"Oh, yes, I do. If I'm not directly involved in the harvest, I won't be a good consultant because I'll forget what it is really like. When harvest time comes, almost everything else is put on hold. The barn may need to be painted or the fence fixed, but they will have to wait because it is harvest time and we need every willing worker to help bring in the harvest."

"During harvest do you pick every apple?"

"Not the first time. The pickers need to learn how to tug on the apple. If it comes off in their hands, the fruit is ripe. If it doesn't come off and they keep pulling on it, the apple might come off, but it will later rot and spoil other apples in the bin. If they don't pick an apple when it's ready, it will fall on the ground and rot. With some types of apples, we may need to sweep through the orchard as many as four times to get the maximum number of apples because they ripen at different rates."

By now, as we sat in the planning meeting, we were all making mental notes:

1. Lots of church members have simply "watched" the soul-winning harvest over the years but have never been personally involved in it.

2. In the harvest of soul winning, God does His part and He helps us do our part. We shouldn't just wait to see who will fall into the church and into the baptistry!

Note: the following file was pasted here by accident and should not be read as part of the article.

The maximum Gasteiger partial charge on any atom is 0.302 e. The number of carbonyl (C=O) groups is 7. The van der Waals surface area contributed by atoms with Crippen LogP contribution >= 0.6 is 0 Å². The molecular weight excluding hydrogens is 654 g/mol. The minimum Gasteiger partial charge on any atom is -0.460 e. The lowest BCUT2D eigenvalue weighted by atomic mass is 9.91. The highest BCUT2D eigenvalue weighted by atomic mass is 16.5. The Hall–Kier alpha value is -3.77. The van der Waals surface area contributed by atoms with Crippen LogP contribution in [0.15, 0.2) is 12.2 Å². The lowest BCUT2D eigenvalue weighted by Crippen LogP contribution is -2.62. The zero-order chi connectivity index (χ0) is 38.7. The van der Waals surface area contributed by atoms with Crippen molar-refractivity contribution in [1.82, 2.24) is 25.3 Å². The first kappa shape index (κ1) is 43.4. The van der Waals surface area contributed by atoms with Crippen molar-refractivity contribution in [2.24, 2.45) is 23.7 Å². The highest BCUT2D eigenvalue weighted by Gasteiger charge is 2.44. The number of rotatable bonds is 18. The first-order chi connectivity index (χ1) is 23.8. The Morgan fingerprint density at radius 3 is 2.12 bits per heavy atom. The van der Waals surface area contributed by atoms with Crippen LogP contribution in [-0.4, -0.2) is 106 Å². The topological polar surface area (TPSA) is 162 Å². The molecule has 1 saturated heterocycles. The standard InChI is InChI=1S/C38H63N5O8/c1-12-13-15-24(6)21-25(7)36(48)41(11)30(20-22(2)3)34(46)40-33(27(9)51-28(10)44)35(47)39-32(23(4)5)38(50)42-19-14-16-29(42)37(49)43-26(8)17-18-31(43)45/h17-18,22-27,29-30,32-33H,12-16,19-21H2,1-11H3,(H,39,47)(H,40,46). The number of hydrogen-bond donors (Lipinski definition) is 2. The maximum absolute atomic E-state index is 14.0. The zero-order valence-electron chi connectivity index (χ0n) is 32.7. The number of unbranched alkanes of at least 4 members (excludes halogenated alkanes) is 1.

3. There is a certain sequence to fol low to have the best harvest of souls. If we make plans with this in mind, we will see more people involved in outreach, soul winning, and discipling new members.

4. The more times we are involved in the harvest of soul winning, the bet ter we get at it, if we are humble learners. We are not thinking clearly if we say, "We tried soul winning and it didn't work." Instead it is better to say, "What can we learn from previous soul winning experiences so that we can do better next time?"

5. Some people get involved grudgingly at first but then learn to love soul winning. Once you've seen God use you to win someone to Him, you will be hooked!

6. Soul winners become more and more excited about soul winning and can become good "consultants," showing others how to become soul winners.

7. Every pastor and member needs to be involved in soul winning activities every year of his or her life, especially if they are church leaders. The "consult ants"—those who receive part of their paycheck from tithe money (pastors, teachers, conference leaders) and those who serve on local church boards— need this yearly involvement if they are to stay focused on the mission God has given all of us.

8. During "reaping meetings," almost everything else in a church should be put on hold because every willing person is needed in the harvest of souls.